5 Raffles Education directors, including chairman, notified of arrest, bail set at $30,000 each

None of the directors has been charged for any offence, and the arrests do not necessarily signify that there will be any further actions taken or charges in the future. ST PHOTO: THADDEUS ANG

SINGAPORE - Five directors of private education provider Raffles Education, including its chairman and chief executive Chew Hua Seng, were notified of their formal arrest and bail conditions on Monday (Feb 21), following investigations by the Monetary Authority of Singapore and Commercial Affairs Department (CAD).

Mr Chew and four other directors of Raffles Education and its subsidiaries - Mr Lim How Teck, Mr Joseph He Jun, Mr Ng Kwan Meng and Ms Doris Chung Gim Lian - were asked to attend the CAD’s offices to effect their formal arrests, the company announced in an exchange filing on Tuesday. 

Each director was subsequently released on $30,000 bail. Under the bail conditions, the directors have to routinely assist with ongoing investigations.They may travel outside of Singapore if they have obtained clearance before doing so.

The investigations are related to an RM410 million ($133 million) loan extended by Affin Bank to the company’s subsidiaries - Raffles K12 and Raffles Iskandar - which manage schools in Malaysia. 

Raffles Education and its subsidiaries had been served a lawsuit by Affin Bank for immediate repayment of the loan on May 27 last year, but only disclosed this publicly to shareholders two months later, on July 29, at the request of the Singapore Exchange (SGX). 

This could amount to a potential offence under section 203 of the Securities and Futures Act, which states that an offence is deemed to have been committed if material information was not disclosed to shareholders when it occurred.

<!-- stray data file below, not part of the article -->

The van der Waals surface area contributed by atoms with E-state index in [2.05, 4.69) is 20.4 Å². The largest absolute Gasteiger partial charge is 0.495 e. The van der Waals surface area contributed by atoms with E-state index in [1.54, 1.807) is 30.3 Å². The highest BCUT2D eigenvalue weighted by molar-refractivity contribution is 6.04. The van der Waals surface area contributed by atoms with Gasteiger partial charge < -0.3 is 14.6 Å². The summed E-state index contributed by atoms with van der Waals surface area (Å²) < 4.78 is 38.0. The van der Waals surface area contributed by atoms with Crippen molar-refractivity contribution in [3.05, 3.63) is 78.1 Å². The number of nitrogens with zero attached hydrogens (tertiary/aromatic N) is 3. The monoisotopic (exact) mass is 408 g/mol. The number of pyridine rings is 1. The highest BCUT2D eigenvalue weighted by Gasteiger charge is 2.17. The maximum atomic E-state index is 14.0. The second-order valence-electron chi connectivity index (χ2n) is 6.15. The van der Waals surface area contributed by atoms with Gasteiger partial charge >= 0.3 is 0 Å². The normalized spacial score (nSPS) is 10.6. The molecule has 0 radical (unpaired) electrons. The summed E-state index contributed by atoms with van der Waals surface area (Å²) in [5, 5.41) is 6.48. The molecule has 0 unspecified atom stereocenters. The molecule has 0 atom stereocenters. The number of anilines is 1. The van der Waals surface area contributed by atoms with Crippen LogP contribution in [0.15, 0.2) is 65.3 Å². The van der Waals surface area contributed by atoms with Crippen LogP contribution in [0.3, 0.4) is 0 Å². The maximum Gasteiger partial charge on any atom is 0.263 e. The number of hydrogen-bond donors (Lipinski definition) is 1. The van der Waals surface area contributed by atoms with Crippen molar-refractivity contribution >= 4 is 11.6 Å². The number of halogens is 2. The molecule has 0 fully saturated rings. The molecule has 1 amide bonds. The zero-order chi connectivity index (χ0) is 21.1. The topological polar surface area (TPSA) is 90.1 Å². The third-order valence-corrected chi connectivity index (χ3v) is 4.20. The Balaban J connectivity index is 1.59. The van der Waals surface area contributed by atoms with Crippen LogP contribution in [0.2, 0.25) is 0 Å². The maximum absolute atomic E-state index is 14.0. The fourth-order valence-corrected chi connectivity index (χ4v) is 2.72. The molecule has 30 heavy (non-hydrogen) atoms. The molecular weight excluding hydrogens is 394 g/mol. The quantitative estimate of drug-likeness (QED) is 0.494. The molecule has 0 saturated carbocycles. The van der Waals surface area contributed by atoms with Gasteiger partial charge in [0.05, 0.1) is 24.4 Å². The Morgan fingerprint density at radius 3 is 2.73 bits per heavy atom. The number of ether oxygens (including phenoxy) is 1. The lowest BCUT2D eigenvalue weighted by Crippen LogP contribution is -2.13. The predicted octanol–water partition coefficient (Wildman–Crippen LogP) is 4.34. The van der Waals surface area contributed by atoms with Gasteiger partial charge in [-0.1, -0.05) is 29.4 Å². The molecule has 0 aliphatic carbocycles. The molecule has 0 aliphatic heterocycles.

In its Tuesday filing, Raffles Education said the lawsuit is “unmeritorious” and noted that Affin Bank had filed notices to discontinue the actions under the writs on Aug 23, 2021.

So far, none of the directors has been charged for any offence and the arrests do not imply that there will be any further action taken against them in the future, the Tuesday filing said.

The five will continue to serve their roles within the company as investigations are ongoing, while operations and day-to-day management of the business are not expected to be impacted, the filing said.

In a Feb 18 response to SGX queries in relation to its latest financial results, Raffles Education disclosed that it still owes RM287.6 million to Affin Bank as at Dec 31, 2021, and that it is in discussions with the bank to restructure and repay the outstanding loans. The company is also in talks to refinance the loan with other banks. 

It also noted that the pandemic has restricted its ability to recruit and retain students at its Raffles American Schools located in Iskandar, Malaysia, and Bangkok, Thailand, but that it was hopeful of a recovery in demand from students in kindergarten to 12th grade.

For the six months to Dec 31, 2021, Raffles Education reported revenues amounting to $53.2 million, which is up 10 per cent year-on-year. However, net profit after tax fell by 80 per cent to just $7.7 million.

Still, revenues have been on the decline even before the pandemic, and the company has in recent years relied on its investment properties to drive earnings. 

Last year, the company made headlines when a public feud erupted between Mr Chew and billionaire Oei Hong Leong. 


Then a substantial shareholder of Raffles Education, Mr Oei had called into question emoluments paid to its directors, claiming higher salaries were paid to Mr Chew and his family members who worked at the company.

In its response, Raffles Education said there was no basis to the billionaire’s allegations.

Nevertheless, in a series of transactions in October last year, Mr Oei cut his stake in Raffles Education to 0.78 per cent from over 10 per cent, sending its shares to a record low of 5.9 cents on Oct 26, 2021. 

The shares closed at 6.9 cents on Tuesday, down 6.7 per cent.

Additional reporting by The Business Times.

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